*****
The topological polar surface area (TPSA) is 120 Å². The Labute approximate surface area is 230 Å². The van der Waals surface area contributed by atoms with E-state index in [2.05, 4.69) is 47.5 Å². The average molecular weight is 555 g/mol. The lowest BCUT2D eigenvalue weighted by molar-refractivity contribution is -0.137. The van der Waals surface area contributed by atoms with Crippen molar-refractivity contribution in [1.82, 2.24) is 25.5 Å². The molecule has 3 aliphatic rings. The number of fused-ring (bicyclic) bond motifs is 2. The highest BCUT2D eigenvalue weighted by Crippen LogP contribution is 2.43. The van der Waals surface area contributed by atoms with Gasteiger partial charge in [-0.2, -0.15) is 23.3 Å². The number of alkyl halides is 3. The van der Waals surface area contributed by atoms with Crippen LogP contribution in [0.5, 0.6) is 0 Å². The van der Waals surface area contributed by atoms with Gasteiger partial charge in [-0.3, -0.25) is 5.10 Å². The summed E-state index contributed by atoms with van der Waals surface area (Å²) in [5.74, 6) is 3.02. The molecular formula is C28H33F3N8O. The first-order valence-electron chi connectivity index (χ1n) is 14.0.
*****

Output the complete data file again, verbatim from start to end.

The topological polar surface area (TPSA) is 120 Å². The Labute approximate surface area is 230 Å². The van der Waals surface area contributed by atoms with E-state index in [2.05, 4.69) is 47.5 Å². The average molecular weight is 555 g/mol. The lowest BCUT2D eigenvalue weighted by molar-refractivity contribution is -0.137. The van der Waals surface area contributed by atoms with Crippen molar-refractivity contribution in [1.82, 2.24) is 25.5 Å². The molecule has 3 aliphatic rings. The number of fused-ring (bicyclic) bond motifs is 2. The highest BCUT2D eigenvalue weighted by Crippen LogP contribution is 2.43. The van der Waals surface area contributed by atoms with Gasteiger partial charge in [-0.2, -0.15) is 23.3 Å². The number of alkyl halides is 3. The van der Waals surface area contributed by atoms with Crippen LogP contribution in [0.5, 0.6) is 0 Å². The van der Waals surface area contributed by atoms with Gasteiger partial charge in [-0.3, -0.25) is 5.10 Å². The summed E-state index contributed by atoms with van der Waals surface area (Å²) in [5.74, 6) is 3.02. The molecular formula is C28H33F3N8O. The first-order valence-electron chi connectivity index (χ1n) is 14.0.